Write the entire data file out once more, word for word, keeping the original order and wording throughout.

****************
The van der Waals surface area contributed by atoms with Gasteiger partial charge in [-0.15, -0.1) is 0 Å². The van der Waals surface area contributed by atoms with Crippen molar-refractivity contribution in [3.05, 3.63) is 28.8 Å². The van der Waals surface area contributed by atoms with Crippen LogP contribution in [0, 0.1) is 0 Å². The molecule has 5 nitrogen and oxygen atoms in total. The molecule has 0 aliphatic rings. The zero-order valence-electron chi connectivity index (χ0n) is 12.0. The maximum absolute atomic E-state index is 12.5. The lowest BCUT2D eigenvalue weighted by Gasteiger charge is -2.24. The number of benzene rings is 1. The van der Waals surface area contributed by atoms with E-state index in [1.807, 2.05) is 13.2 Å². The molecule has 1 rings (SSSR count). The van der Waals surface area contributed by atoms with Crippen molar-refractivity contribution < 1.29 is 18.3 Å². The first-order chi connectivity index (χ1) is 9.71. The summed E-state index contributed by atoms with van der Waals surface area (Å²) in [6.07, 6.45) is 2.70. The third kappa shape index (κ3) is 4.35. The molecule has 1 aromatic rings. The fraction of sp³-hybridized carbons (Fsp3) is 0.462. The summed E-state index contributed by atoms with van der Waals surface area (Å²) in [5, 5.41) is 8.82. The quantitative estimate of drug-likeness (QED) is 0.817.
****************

The van der Waals surface area contributed by atoms with Gasteiger partial charge in [-0.15, -0.1) is 0 Å². The van der Waals surface area contributed by atoms with Crippen molar-refractivity contribution in [3.05, 3.63) is 28.8 Å². The van der Waals surface area contributed by atoms with Crippen LogP contribution in [0, 0.1) is 0 Å². The molecule has 5 nitrogen and oxygen atoms in total. The molecule has 0 aliphatic rings. The zero-order valence-electron chi connectivity index (χ0n) is 12.0. The maximum absolute atomic E-state index is 12.5. The lowest BCUT2D eigenvalue weighted by Gasteiger charge is -2.24. The number of benzene rings is 1. The van der Waals surface area contributed by atoms with E-state index in [1.807, 2.05) is 13.2 Å². The molecule has 1 rings (SSSR count). The van der Waals surface area contributed by atoms with Crippen molar-refractivity contribution < 1.29 is 18.3 Å². The first-order chi connectivity index (χ1) is 9.71. The summed E-state index contributed by atoms with van der Waals surface area (Å²) in [6.07, 6.45) is 2.70. The third kappa shape index (κ3) is 4.35. The molecule has 1 aromatic rings. The fraction of sp³-hybridized carbons (Fsp3) is 0.462. The summed E-state index contributed by atoms with van der Waals surface area (Å²) in [5, 5.41) is 8.82. The quantitative estimate of drug-likeness (QED) is 0.817.